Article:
Joint Hearing of the Committee on Homeland Security and Governmental Affairs of the U.S. Senate and the Committee on Veterans’ Affairs of the U.S. House of Representatives at 1:00 p.m. CDT.
VA Disability Ratings Evaluated
WASHINGTON, D.C.—Today, the Subcommittee on Disability Assistance and Memorial Affairs (DAMA) held an oversight hearing to evaluate if the current disability rating systems at the Departments of Defense (DoD) and Veterans Affairs (VA) are best serving America’s veterans, or if the systems are outdated and need to be updated to reflect today’s veterans’ population.
The claims backlog and rating system is one of the most common complaints made by veterans about VA. VA currently has a backlog of more than 886,000 claims, with 66 percent of claims facing more than 120 days to process, up from 389,000 in 2009.
“Although select portions of the ratings system have been updated throughout the last 20 years, many cite the system as ‘outdated,’ and note that the system has not been comprehensively revised since the conclusion of World War II,” stated Rep. Jon Runyan, Subcommittee Chairman of DAMA.
The Subcommittee questioned witnesses on the differences between DoD and VA ratings systems, ratings that are often in direct conflict with each other, causing confusion for the veteran. In addition, the Members of the Subcommittee asked if DoD and VA planned to standardize the ratings system to equalize physical and mental injuries.
“The fact of the matter is veterans still don’t have a seamless transition. Veterans are getting stuck in the system between the bureaucracy of DoD and VA,” Runyan said. “While VA seems to be making some progress in updating the schedule, it will take continued oversight to ensure it is completed. Just as we would not issue World War II equipment and weapons to our current soldiers and Marines and expect them to be successful on the modern battlefield; we should not be satisfied with a World War II era-based system for evaluating and rating their disabilities as a result of their service and sacrifice to this Nation.”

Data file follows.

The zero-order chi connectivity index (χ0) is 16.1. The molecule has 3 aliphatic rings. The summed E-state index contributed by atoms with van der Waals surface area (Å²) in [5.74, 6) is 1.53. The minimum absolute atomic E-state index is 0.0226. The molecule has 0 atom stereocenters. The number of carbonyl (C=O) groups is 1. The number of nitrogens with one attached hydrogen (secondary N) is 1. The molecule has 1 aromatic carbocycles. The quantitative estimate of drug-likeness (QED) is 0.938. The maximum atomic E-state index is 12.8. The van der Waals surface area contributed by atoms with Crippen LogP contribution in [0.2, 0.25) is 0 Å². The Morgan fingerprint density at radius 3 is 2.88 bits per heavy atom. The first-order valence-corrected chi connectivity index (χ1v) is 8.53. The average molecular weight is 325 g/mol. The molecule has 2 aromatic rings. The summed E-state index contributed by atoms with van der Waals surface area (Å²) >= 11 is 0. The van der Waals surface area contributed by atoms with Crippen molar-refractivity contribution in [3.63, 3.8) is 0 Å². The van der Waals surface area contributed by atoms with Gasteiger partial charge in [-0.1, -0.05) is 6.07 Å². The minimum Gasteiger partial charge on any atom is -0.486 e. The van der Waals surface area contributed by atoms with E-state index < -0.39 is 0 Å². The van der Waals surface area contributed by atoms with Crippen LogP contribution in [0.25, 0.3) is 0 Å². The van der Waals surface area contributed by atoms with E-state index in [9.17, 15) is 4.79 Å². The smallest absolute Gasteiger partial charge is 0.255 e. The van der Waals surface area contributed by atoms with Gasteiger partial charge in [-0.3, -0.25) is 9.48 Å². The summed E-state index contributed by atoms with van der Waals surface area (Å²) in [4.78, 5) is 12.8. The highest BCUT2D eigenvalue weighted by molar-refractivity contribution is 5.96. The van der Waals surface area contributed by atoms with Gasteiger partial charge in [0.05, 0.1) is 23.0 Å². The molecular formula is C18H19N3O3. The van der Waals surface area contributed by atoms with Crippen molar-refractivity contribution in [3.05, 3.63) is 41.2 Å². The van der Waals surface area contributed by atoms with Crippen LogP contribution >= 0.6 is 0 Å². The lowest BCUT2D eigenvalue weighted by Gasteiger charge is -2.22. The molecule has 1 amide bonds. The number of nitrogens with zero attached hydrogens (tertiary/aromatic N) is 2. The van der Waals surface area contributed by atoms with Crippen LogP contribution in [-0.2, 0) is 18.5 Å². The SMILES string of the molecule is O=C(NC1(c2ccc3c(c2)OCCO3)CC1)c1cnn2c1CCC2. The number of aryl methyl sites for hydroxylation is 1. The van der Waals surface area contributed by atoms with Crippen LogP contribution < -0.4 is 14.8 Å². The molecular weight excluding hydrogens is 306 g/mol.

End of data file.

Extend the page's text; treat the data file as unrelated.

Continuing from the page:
The House of Representatives passed legislation last year to begin to reform the system, including moving toward a paperless claim submission process and retraining for claims specialists. Today’s hearing is the first of the second session in which the Committee will look at the recommendations of the 2007 Dole Shalala Commission and numerous other reports and studies from the past three decades to determine if the transition from DoD to VA is being conducted in a way that will ensure the greater access for our veterans to the care and benefits with the least red tape and greatest efficiency.